2010 Tutu Fellow Bright Simons has written an article in the Global Policy Journal called What the World Bank Needs More than Cash.

In the piece, he argues that the main bottleneck that the Bank's new President Ajay Banga, must address is the absorption channel for development finance, rather than fundraising.  Bright thinks that more fundraising by the World Bank won’t make it any easier for needy countries to actually absorb this funding, unless compliance and capacity issues are also fixed, which constrain current disbursements. The new World Bank president, was the former Chairman of Mastercard.

To buttress his argument he offers the example from 2011 when The World Bank offered $3.75 billion for South Africa's main power utility to develop improve power supply to the country.  The report on the project can be downloaded from the World Bank website.  In the project, the full disbursement could not be achieved.  Bright says that 13 years after the project, it wrapped up with nearly $600 million undisbursed, of which $408 million were for clean energy interventions, including a critical grid-scale energy storage solution. Those funds have been rolled over into a new scheme but reports indicate that problems persist. $100 million slated for capacity reforms had to be cancelled outright.

Despite taking more than double the estimated time to complete, project challenges were never fully resolved.

The World Bank consists of two distinct entities. IBRD lends money to the middle income and more credit-worthy low-income countries. The IDA, focuses on the poorest of the poor countries, and provides grants and loans. But while grants being given have doubled in the last decade, Bright says that it has been clear that weak capacity in various poor countries to prepare projects to exacting standards of integrity has been a continuing problem. He says the World Bank’s utility is to ensure that borrowing countries don’t waste money by lowering the risk of default - thereby allowing funds to continue flowing. But since this is not easy to do, disbursements are constrained.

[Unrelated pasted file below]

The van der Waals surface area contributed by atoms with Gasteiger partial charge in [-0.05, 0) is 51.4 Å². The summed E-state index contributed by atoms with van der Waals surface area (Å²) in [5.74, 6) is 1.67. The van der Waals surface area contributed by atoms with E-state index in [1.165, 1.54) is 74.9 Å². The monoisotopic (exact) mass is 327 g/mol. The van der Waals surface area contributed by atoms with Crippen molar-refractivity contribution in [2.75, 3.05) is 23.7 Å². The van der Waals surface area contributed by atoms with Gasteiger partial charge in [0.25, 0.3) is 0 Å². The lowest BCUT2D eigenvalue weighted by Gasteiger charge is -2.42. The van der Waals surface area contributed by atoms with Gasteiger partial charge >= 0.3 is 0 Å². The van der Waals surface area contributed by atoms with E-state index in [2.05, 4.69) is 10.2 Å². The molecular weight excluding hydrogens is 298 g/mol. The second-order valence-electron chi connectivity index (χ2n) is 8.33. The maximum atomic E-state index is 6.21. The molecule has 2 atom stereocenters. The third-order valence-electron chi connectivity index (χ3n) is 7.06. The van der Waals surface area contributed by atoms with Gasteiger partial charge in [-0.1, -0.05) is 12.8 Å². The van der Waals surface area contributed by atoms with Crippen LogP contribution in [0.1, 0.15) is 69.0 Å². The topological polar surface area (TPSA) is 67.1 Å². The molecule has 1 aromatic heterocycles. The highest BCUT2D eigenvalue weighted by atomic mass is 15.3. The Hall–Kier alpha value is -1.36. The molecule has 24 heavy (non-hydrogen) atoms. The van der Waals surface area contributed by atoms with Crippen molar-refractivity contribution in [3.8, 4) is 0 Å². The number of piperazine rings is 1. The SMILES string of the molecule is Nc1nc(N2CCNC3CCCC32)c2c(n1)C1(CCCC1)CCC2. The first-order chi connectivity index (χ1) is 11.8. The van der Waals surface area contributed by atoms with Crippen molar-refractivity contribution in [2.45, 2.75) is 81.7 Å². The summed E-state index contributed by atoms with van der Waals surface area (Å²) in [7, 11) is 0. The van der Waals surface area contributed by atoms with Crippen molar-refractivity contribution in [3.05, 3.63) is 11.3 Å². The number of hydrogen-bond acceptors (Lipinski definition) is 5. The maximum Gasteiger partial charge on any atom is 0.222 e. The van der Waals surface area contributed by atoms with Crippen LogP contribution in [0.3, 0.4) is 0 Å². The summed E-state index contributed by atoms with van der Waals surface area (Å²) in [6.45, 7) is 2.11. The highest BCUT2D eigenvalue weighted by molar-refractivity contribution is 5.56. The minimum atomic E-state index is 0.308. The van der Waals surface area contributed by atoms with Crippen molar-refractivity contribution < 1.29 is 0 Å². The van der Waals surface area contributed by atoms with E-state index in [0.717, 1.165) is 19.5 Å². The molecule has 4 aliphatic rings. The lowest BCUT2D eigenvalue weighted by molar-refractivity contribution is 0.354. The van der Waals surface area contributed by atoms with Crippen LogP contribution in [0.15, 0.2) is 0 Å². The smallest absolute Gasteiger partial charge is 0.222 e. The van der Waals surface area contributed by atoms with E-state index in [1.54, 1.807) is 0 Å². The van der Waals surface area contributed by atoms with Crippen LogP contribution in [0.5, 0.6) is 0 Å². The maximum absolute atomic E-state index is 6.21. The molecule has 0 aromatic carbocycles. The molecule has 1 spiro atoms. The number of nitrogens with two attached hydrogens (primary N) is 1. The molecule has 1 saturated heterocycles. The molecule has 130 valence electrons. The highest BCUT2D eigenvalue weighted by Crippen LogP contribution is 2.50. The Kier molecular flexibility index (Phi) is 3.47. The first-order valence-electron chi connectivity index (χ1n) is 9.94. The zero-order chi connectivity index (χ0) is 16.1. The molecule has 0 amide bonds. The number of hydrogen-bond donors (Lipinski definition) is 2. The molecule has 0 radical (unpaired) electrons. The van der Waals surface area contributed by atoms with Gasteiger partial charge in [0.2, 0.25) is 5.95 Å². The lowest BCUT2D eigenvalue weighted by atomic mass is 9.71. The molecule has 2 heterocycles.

Bright is the President of mPedigree, a social enterprise working on three continents in partnership with governments, several of the Fortune 500 companies and grassroots organizations to spread innovative technologies that secure communities from the harmful effects of counterfeiting, especially in such sensitive sectors like health, agriculture, cosmetics and automotive.He has shaped mPedigree's relentless innovation cycle for more than a decade, helping steer the organization from a focus on authentication and supply chain technologies into the broader spaces of smart sensors, analytics, and intelligent decision support systems. His latest work on the application of "smart polymers" to health cold chain problems has been supported by the Harvard Innovation Labs, among others.

You can read the full article in the March 20th edition of the Global Policy Journal.

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About AFLI



The African Leadership Institute (AFLI) focuses on building the capacity and capability of visionary and strategic leadership across the continent. Developing exceptional leaders representing all spheres of society, the Institute’s flagship programme is the prestigious Archbishop Tutu Leadership Fellowship. Offering a multifaceted learning experience and run in partnership with Oxford University, it is awarded annually to 20-25 carefully chosen candidates, nominated from across Africa. Alumni of the African Leadership Institute form a dynamic network of Fellows passionately committed to the continent’s transformation, bridging the divide between nations and ensuring that Africa is set centre-stage in global affairs.